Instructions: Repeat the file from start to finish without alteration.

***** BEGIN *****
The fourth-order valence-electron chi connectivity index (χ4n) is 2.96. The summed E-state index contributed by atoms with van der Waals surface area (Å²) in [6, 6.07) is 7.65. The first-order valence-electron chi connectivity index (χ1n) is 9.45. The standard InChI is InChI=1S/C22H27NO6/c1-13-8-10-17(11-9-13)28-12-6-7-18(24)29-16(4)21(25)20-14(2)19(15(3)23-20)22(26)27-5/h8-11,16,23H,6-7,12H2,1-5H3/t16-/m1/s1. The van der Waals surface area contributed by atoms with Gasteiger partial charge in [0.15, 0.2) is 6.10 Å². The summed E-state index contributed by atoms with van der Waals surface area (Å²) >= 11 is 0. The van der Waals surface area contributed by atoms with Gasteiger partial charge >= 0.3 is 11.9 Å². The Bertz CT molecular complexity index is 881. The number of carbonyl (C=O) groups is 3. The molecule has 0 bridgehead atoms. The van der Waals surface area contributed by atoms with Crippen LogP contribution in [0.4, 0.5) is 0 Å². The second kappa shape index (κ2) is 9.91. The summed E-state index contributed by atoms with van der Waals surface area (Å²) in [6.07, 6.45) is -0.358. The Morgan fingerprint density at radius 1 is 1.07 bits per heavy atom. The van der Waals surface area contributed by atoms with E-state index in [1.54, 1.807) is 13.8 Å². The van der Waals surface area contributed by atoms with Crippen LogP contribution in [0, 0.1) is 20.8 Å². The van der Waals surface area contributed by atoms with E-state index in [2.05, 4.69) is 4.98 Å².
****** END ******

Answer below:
The fourth-order valence-electron chi connectivity index (χ4n) is 2.96. The summed E-state index contributed by atoms with van der Waals surface area (Å²) in [6, 6.07) is 7.65. The first-order valence-electron chi connectivity index (χ1n) is 9.45. The standard InChI is InChI=1S/C22H27NO6/c1-13-8-10-17(11-9-13)28-12-6-7-18(24)29-16(4)21(25)20-14(2)19(15(3)23-20)22(26)27-5/h8-11,16,23H,6-7,12H2,1-5H3/t16-/m1/s1. The van der Waals surface area contributed by atoms with Gasteiger partial charge in [0.15, 0.2) is 6.10 Å². The summed E-state index contributed by atoms with van der Waals surface area (Å²) >= 11 is 0. The van der Waals surface area contributed by atoms with Gasteiger partial charge >= 0.3 is 11.9 Å². The Bertz CT molecular complexity index is 881. The number of carbonyl (C=O) groups is 3. The molecule has 0 bridgehead atoms. The van der Waals surface area contributed by atoms with Crippen LogP contribution in [0.4, 0.5) is 0 Å². The second kappa shape index (κ2) is 9.91. The summed E-state index contributed by atoms with van der Waals surface area (Å²) in [6.07, 6.45) is -0.358. The Morgan fingerprint density at radius 1 is 1.07 bits per heavy atom. The van der Waals surface area contributed by atoms with E-state index in [1.54, 1.807) is 13.8 Å². The van der Waals surface area contributed by atoms with Crippen LogP contribution in [0, 0.1) is 20.8 Å². The van der Waals surface area contributed by atoms with E-state index in [2.05, 4.69) is 4.98 Å².